Linux Distributions – An overview

There are many Linux Distributions available, and it’s quite confusing for somebody that wants to try out Linux to decide on which one to install. In this article we give a brief summary of the most popular distributions available.

First, we need to distinguish between two different types of Linux distributions available:

  • Bootable Linux CD / DVD – This type of Linux distribution allows you to insert a CD/DVD in your drive, and boot Linux from it without installing anything on your hard disc. It is a very good way to:
    • Try Linux for the first time
    • Test if your hardware is compatible
    • Troubleshoot a damaged Linux installation
    • Analyse a system with security concerns
  • Installable Linux Distribution – The most popular type of Linux, you will install and boot the distribution from your hard disc. This sort of installation gives you more flexibility, as you can customize what you want to install and how.

Most Linux distributions are available for free to download, and some will even send you a CD/DVD with a copy free of charge. A good resource is that gives you news regarding the latest distribution versions and the links to where you can download the specific Linux distribution.

Another way to try out Linux is install it in a virtual environment. You can use software such as VMWare Workstation ( to install a Linux distribution in a virtual environment without risking of loosing any data.

In this article we will give brief information regarding the major installable Linux distributions available.

Fedora Core and Red Hat Enterprise Linux

Before 2003, the leading Linux distribution was Red Hat Linux. The last version released was 9.0. Then, Red Hat took two directions – Red Hat Enterprise Linux is not free, and offers more stable, supported operating systems. The Fedora series is free. The Fedora is mostly aimed at encouraging open source developers interested in helping developing software that will in the future be included in the commercial Red Hat Enterprise Linux.

For home users, Fedora Core is an excellent operating system. It’s based on the Red Hat series, and has contributions from both the open source community and also by Red Hat. It comes with a graphical installer (Anaconda) and is very easy to use.

A good place for help with this distribution is the Fedora Forum available at

The Unofficial Fedora FAQ available at also provides very relevant information.

And naturally the main websites are for the Fedora distribution and for the commercial versions.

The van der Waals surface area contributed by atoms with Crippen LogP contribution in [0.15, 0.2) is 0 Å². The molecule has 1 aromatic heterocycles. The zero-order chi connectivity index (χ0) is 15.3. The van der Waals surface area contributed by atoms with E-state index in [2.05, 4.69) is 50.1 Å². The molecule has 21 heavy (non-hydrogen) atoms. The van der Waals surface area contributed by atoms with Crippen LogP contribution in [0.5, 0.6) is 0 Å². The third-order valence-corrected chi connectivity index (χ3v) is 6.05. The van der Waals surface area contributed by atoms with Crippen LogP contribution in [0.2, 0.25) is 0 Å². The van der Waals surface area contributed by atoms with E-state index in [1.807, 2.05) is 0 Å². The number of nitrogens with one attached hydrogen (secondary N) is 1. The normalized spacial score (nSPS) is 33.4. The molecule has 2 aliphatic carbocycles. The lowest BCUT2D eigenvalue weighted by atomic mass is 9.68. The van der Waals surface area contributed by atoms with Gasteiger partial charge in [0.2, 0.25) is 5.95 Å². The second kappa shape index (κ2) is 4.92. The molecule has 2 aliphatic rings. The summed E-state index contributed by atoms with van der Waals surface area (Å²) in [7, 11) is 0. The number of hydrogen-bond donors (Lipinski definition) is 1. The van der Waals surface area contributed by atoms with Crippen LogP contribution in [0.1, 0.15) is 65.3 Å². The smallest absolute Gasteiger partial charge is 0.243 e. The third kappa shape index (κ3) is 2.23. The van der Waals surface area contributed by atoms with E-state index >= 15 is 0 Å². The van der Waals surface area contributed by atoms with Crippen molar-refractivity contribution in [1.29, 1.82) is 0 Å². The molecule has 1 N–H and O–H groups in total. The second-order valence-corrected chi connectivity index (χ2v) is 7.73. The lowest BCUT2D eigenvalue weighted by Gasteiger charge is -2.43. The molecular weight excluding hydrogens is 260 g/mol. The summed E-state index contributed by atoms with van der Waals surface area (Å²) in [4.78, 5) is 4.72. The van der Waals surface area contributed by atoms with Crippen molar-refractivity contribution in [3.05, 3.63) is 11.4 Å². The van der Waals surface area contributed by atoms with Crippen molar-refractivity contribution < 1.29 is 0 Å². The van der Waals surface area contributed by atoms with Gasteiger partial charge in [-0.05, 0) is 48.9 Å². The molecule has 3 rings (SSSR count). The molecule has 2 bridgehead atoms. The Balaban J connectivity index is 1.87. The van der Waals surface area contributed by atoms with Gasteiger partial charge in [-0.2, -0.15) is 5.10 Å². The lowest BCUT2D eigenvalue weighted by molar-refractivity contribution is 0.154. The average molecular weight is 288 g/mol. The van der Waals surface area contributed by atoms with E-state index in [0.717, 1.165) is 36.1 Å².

Linux Distributions – An overview

Debian GNU/Linux

Debian GNU/Linux was created by the Debian Project, founded in 1993 by Ian Murdock. It is a free operating system developed and maintained by the community. Debian is a very stable Linux distribution. There is a wide variety of software available for this distribution using it’s own software packaging technique available through the APT (Advanced Package Tool).

Consider the Debian GNU/Linux as a desktop operating system for a programmer, and an ideal server Linux distribution. Though it can be used as a normal home desktop operating system, there are other distributions that serve a bit better for this purpose.

The official website for the Debian distribution is available at offers connections to a vast range of information about the Debian distribution, such as Debian forums.

SUSE Linux

SUSE is one of the most popular Linux distributions, both as a home operating system, on workstations used in business environments and as servers. Novell, Inc. purchased SUSE in November 2003, in order to compete with Red Hat. In fact, Novell now offers similar products to Red Hat.

Similar to Red Hat’s Fedora, Novell’s SUSE has OpenSUSE Linux which is available free. It’s a very popular choice for first time Linux users, as it is very user friendly. It comes with a very easy to use graphical installer, and the YaST tool allows powerful administration through a graphical interface.

Most operations can be done easily from the graphical interface, and this attracts many people migrating from Microsoft’s windows.

You can download OpenSUSE from and you can get more information about Novell’s commercial Linux versions from

Yellow Dog Linux

Yellow Dog Linux is one of